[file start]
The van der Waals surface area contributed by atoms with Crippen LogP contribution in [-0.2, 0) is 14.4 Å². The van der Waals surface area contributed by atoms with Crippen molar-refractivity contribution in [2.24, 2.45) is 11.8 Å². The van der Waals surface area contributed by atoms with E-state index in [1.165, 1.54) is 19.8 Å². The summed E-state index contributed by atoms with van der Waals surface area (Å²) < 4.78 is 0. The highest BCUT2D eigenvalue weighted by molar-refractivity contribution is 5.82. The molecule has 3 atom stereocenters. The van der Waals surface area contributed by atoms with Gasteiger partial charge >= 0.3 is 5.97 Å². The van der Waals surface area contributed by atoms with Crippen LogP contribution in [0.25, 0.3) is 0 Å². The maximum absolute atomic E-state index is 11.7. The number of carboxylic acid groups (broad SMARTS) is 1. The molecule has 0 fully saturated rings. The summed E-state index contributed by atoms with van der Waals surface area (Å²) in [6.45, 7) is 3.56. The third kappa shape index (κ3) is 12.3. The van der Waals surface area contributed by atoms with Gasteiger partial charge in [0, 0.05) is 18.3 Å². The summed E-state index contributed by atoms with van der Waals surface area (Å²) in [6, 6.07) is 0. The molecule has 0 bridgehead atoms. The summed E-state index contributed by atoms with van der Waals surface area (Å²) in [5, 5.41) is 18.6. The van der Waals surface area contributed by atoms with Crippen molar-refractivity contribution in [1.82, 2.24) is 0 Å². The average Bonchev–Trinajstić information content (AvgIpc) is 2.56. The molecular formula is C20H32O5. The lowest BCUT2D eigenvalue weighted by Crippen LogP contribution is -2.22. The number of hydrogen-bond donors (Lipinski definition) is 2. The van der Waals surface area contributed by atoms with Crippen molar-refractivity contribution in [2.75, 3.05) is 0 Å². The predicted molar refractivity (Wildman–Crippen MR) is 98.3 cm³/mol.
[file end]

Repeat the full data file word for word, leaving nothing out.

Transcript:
The van der Waals surface area contributed by atoms with Crippen LogP contribution in [-0.2, 0) is 14.4 Å². The van der Waals surface area contributed by atoms with Crippen molar-refractivity contribution in [2.24, 2.45) is 11.8 Å². The van der Waals surface area contributed by atoms with E-state index in [1.165, 1.54) is 19.8 Å². The summed E-state index contributed by atoms with van der Waals surface area (Å²) < 4.78 is 0. The highest BCUT2D eigenvalue weighted by molar-refractivity contribution is 5.82. The molecule has 3 atom stereocenters. The van der Waals surface area contributed by atoms with Gasteiger partial charge >= 0.3 is 5.97 Å². The van der Waals surface area contributed by atoms with Crippen LogP contribution in [0.25, 0.3) is 0 Å². The maximum absolute atomic E-state index is 11.7. The number of carboxylic acid groups (broad SMARTS) is 1. The molecule has 0 fully saturated rings. The summed E-state index contributed by atoms with van der Waals surface area (Å²) in [6.45, 7) is 3.56. The third kappa shape index (κ3) is 12.3. The van der Waals surface area contributed by atoms with Gasteiger partial charge in [0, 0.05) is 18.3 Å². The summed E-state index contributed by atoms with van der Waals surface area (Å²) in [6, 6.07) is 0. The molecule has 0 bridgehead atoms. The summed E-state index contributed by atoms with van der Waals surface area (Å²) in [5, 5.41) is 18.6. The van der Waals surface area contributed by atoms with Crippen molar-refractivity contribution in [1.82, 2.24) is 0 Å². The average Bonchev–Trinajstić information content (AvgIpc) is 2.56. The molecular formula is C20H32O5. The lowest BCUT2D eigenvalue weighted by Crippen LogP contribution is -2.22. The number of hydrogen-bond donors (Lipinski definition) is 2. The van der Waals surface area contributed by atoms with Crippen molar-refractivity contribution in [2.75, 3.05) is 0 Å². The predicted molar refractivity (Wildman–Crippen MR) is 98.3 cm³/mol.